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Wedge Fracture, stable fracture Causes: Hyperflexion force Axial force Osteoporosis Codfish spine appearance: biconcave appearance of vertebral end plates.

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Presentation on theme: "Wedge Fracture, stable fracture Causes: Hyperflexion force Axial force Osteoporosis Codfish spine appearance: biconcave appearance of vertebral end plates."— Presentation transcript:

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2 Wedge Fracture, stable fracture Causes: Hyperflexion force Axial force Osteoporosis Codfish spine appearance: biconcave appearance of vertebral end plates Anterior Column Fractures anterior-wedge-compr...

3 Burst fracture Axial force Lower arrow points to intrusion into the spinal canal -more sci involvement Middle Column Fracture radiographics.rsna.org/.../4/1009.figures-only

4 All three columns have a fracture. This particular fracture is called a Chance fracture Notice the almost horizontal line through the spinous process and the compression fracture anteriorly Caused by a seat belt, Force is hyperflexion, distraction and impaction forces Stable or unstable fracture? Posterior Column Fractures

5 Fractures Compression Fracture: wedge compression fracture of the vertebral body. MOI: flexion force or lateral flexion Hoppenfeld S. Treatment and Rehabilitation of Fractures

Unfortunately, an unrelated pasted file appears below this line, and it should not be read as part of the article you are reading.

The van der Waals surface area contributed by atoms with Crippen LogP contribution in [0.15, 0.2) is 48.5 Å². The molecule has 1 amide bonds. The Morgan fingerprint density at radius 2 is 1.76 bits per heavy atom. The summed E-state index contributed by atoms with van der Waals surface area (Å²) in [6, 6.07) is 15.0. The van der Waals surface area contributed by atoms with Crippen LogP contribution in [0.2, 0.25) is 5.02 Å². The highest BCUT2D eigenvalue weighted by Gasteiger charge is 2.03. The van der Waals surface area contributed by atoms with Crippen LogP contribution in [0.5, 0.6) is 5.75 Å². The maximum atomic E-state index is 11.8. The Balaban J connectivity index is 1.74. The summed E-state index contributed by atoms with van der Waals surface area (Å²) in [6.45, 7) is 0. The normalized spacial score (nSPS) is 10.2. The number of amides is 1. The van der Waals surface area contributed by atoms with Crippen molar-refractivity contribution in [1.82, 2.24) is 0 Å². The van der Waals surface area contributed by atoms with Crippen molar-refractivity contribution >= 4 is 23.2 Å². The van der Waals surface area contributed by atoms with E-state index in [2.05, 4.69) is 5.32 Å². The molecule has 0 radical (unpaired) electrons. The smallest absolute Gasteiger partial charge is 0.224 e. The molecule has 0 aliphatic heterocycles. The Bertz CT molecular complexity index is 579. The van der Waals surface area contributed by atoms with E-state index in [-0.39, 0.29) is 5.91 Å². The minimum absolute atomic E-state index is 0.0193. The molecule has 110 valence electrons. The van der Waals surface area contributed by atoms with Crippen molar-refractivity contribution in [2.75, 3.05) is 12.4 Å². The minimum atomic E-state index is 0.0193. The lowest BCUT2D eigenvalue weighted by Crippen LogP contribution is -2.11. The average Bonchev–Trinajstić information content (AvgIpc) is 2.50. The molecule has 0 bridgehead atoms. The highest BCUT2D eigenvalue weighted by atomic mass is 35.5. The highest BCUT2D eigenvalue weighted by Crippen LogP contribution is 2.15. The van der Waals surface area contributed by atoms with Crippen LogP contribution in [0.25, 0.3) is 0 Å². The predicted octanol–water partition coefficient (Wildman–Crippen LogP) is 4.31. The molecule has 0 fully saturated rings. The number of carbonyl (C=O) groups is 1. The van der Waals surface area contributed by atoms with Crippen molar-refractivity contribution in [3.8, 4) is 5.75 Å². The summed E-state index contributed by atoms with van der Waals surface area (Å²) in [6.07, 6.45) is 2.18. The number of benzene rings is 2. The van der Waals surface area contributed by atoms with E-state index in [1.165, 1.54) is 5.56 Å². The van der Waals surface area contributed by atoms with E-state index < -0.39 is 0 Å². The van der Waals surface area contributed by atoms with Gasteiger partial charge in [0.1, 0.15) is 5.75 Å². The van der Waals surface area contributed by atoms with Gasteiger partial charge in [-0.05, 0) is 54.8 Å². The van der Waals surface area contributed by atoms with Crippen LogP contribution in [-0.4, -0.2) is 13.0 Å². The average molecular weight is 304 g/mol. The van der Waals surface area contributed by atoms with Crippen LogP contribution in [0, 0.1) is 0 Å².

6 a. Posterior ligaments and posterior bone elements are intact b. Kyphotic angulation less than 10 degrees c. Loss of anterior vertebral body height is less than 40% d. Relatively stable injury

7 Angulation is greater than 20 dg Loss of 50% or more of anterior height Creates pull on posterior ligaments of the spine – supraspinous, interspinous,ligamentum flavum or facet joint capsule Unstable Compression Fracture

8 Stable Burst Fracture: MOI: axial loading force (compression force) a. Anterior and middle columns are disrupted, posterior column is uninjured b. Kyphosis is limited to 15 degrees c. Loss of vertebral body height is less than 50% d. Neurologically intact Hoppenfeld S. Treatment and Rehabilitation of Fractures

9 Unstable Burst Fracture MOI: axial force (compression force) a. Anterior and middle columns are disrupted Retropulsion of posterior column fragments into the vertebral canal occurs b. Pedicle widening on x-ray c. Neurological injury varies based on the level of injury rather than the canal compromised by bone fragments d. Fractures above L2 have greater neurological involvement anything below L2, have very mobile nerve roots so they can get out of the way or find away around the fracture.